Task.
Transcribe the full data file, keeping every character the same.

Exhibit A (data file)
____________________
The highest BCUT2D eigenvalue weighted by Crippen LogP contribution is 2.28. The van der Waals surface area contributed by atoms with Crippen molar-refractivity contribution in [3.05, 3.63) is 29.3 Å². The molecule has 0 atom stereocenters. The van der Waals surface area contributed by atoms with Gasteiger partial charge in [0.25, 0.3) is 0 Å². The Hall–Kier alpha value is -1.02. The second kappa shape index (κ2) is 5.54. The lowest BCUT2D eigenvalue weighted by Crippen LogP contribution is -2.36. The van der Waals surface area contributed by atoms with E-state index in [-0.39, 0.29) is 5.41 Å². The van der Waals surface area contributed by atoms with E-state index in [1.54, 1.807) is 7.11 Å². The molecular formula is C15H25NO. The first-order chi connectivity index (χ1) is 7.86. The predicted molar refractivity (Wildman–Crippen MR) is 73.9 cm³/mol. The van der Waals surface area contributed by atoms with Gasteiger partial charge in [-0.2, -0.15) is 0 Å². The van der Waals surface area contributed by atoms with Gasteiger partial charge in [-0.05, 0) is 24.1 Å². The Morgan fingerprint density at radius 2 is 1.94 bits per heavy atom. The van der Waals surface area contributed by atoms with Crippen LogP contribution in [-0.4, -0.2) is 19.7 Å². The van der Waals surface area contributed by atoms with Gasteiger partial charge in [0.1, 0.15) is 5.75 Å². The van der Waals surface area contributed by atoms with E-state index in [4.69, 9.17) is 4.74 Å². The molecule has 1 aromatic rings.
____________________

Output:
The highest BCUT2D eigenvalue weighted by Crippen LogP contribution is 2.28. The van der Waals surface area contributed by atoms with Crippen molar-refractivity contribution in [3.05, 3.63) is 29.3 Å². The molecule has 0 atom stereocenters. The van der Waals surface area contributed by atoms with Gasteiger partial charge in [0.25, 0.3) is 0 Å². The Hall–Kier alpha value is -1.02. The second kappa shape index (κ2) is 5.54. The lowest BCUT2D eigenvalue weighted by Crippen LogP contribution is -2.36. The van der Waals surface area contributed by atoms with E-state index in [-0.39, 0.29) is 5.41 Å². The van der Waals surface area contributed by atoms with E-state index in [1.54, 1.807) is 7.11 Å². The molecular formula is C15H25NO. The first-order chi connectivity index (χ1) is 7.86. The predicted molar refractivity (Wildman–Crippen MR) is 73.9 cm³/mol. The van der Waals surface area contributed by atoms with Gasteiger partial charge in [-0.2, -0.15) is 0 Å². The van der Waals surface area contributed by atoms with Gasteiger partial charge in [-0.05, 0) is 24.1 Å². The Morgan fingerprint density at radius 2 is 1.94 bits per heavy atom. The van der Waals surface area contributed by atoms with Crippen LogP contribution in [-0.4, -0.2) is 19.7 Å². The van der Waals surface area contributed by atoms with Gasteiger partial charge in [0.1, 0.15) is 5.75 Å². The van der Waals surface area contributed by atoms with E-state index in [4.69, 9.17) is 4.74 Å². The molecule has 1 aromatic rings.